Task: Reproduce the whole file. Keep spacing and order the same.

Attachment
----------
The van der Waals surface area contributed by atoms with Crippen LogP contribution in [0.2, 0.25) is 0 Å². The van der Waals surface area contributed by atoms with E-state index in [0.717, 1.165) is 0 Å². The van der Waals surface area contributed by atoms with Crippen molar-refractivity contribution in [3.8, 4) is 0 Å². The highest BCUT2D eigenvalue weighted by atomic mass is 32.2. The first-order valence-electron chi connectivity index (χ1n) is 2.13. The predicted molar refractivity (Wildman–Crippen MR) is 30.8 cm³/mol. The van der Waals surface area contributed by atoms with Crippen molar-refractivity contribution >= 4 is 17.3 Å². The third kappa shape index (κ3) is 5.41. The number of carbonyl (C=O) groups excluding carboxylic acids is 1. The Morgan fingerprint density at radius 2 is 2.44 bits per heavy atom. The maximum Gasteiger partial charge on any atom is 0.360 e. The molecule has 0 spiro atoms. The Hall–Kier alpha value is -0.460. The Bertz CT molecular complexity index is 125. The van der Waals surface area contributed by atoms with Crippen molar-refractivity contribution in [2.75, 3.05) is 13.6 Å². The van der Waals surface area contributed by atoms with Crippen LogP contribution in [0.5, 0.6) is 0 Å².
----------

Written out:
The van der Waals surface area contributed by atoms with Crippen LogP contribution in [0.2, 0.25) is 0 Å². The van der Waals surface area contributed by atoms with E-state index in [0.717, 1.165) is 0 Å². The van der Waals surface area contributed by atoms with Crippen molar-refractivity contribution in [3.8, 4) is 0 Å². The highest BCUT2D eigenvalue weighted by atomic mass is 32.2. The first-order valence-electron chi connectivity index (χ1n) is 2.13. The predicted molar refractivity (Wildman–Crippen MR) is 30.8 cm³/mol. The van der Waals surface area contributed by atoms with Crippen molar-refractivity contribution >= 4 is 17.3 Å². The third kappa shape index (κ3) is 5.41. The number of carbonyl (C=O) groups excluding carboxylic acids is 1. The Morgan fingerprint density at radius 2 is 2.44 bits per heavy atom. The maximum Gasteiger partial charge on any atom is 0.360 e. The molecule has 0 spiro atoms. The Hall–Kier alpha value is -0.460. The Bertz CT molecular complexity index is 125. The van der Waals surface area contributed by atoms with Crippen molar-refractivity contribution in [2.75, 3.05) is 13.6 Å². The van der Waals surface area contributed by atoms with Crippen LogP contribution in [0.5, 0.6) is 0 Å².